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Framed youth seek justice after 13-year jail stint

Lawmaker demands probe after the four, who were imprisoned in the Hyderabad suicide blast case, recall the torture and abuse they suffered at hands of police

Gulf News

Hyderabad: As four of the 10 youths who spent more than a decade in prison shared their horrendous experiences and the torture they endured at the hands of police, a sense of deja vu filled the Muslim community.

The youths, who had been found guilty in a suicide bombing case at the city police Task Force headquarters in October 2003 but were later exonerated by a Hyderabad court, recounted their tales of woe that began after they were picked up.

The stories of Mohammad Kaleem, Abdul Zahed, Syed Haji and Mohammad Khalid also brought to mind the painful memories of 2007-08 when nearly a hundred Muslim youth in the city were picked up and tortured on suspicion of their involvement in the bomb blasts that rocked Mecca Masjid.

These youths, from the 2007-08 period, however, were lucky as most of them were released following public outcry.

About two dozen of them who continued to be held by authorities were acquitted within a couple of years.

Ongoing revelations of the use of torture by police to extract confessions, as well as cases of abuse suffered in jail, are stirring up protests within the minority community.

Lawmaker’s demands

Hyderabad MP Asaduddin Owaisi has demanded that the police officials responsible for destroying the lives of innocents be made accountable.

“Will action be taken against these officers or not?” he asked. He pointed out that the police and the prosecutors could not prove any charge — whether that of conspiracy and possession of explosives.

Amjad Ullah Khan Khalid of Majlis Bachao Tehreek demanded that the police be held to account.

“We urge the TRS government to take action in the matter and do justice to the innocents whose lives were destroyed,” he said.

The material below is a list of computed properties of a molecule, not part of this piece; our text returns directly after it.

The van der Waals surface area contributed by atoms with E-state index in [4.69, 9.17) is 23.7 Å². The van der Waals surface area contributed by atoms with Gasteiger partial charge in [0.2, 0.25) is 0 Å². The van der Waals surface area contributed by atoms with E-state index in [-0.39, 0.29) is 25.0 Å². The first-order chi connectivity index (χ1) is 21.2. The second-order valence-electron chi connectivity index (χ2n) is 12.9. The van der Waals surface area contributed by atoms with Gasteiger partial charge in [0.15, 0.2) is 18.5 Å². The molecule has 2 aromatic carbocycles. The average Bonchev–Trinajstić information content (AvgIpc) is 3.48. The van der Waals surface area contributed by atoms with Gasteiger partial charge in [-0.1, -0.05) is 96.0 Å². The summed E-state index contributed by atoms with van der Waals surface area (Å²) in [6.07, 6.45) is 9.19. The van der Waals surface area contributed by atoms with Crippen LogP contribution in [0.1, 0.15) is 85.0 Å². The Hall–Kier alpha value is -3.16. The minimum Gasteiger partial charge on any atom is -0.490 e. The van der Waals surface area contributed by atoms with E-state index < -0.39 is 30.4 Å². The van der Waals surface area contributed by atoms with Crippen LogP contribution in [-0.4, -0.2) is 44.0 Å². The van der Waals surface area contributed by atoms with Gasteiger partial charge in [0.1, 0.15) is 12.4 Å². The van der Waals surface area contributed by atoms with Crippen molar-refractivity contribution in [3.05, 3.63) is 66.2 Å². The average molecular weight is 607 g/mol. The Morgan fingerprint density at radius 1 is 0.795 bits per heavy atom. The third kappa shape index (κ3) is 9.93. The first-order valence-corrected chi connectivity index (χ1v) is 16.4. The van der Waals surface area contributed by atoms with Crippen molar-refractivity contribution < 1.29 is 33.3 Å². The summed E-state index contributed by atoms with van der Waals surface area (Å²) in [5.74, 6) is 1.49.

The four youths spent more than 13 years in jail.

Haji was 21 years old when he was arrested. “They tortured [me], forced me to sign blank papers and charged me with involvement in the blast. My only fault was my friendship with Zahed and Kaleem; they too were arrested,” he said.

Haji, Kaleem, Abdul Zahed all residents of Malakpet, have begun meeting and spending time together at their usual haunt, outside a local mosque.


“We were framed in a false case. The court has acquitted us, but who will return my 12 years and compensate my family for their suffering?” he asked.

Khalid also complained he was tortured to force him to confess to deeds he did not commit. Having lost his parents in childhood and subsequently brought up by grandparents, Khalid says leading a normal life will be a huge challenge.

Abdul Zahed recalled the abuse he was subjected to in jail.

“We were mere accused but they treated us like convicted terrorists. Police and media created an impression that we were terrorists and ISI [Pakistan’s Inter-Services Intelligence] agents,” he said.

“They named our barrack in jail an ISI cell. Even when we were taken to hospital for treatment, policemen used to tell doctors that we were terrorists and ISI agents and their attitude would suddenly change.”

He recalled that even though the court had initially granted bail to the accused, after police failed to file charges on time, the police — acting at the behest of the Home Minister — had managed to get the bail cancelled in the High Court.

Victim of communal bias

Abdul Zahed, who is happy to be back home, has no doubts that he was a victim of communal bias by the investigation agencies.

“They told me that I was arrested because I am the brother of Abdul Shahed.”

Abdul Shahed was the accused in another case, and police say he was killed in Pakistan.

Zahed’s trouble with the local police had started when he was arrested on charges of conspiring to kill a local BJP leader, N. Indrasena Reddy.

“The false case was booked under police pressure as we had protested against putting up a Ganesh Pandal [a temporary structure set up to venerate the deity Hindu Ganesh] in a grave yard. All the accused in that case were also acquitted after which I was framed in blast case.”

The National Minorities Commission recommended that the state government pay compensation to Muslim youngsters arrested in connection with the Mecca Masjid blast after the CBI and NIA arrested a group of Hindus, including Swami Aseemanand in the case. While a compensation of Rs300,000 (Dh17,156) each was paid out to some, no action, however, was taken against the guilty policemen.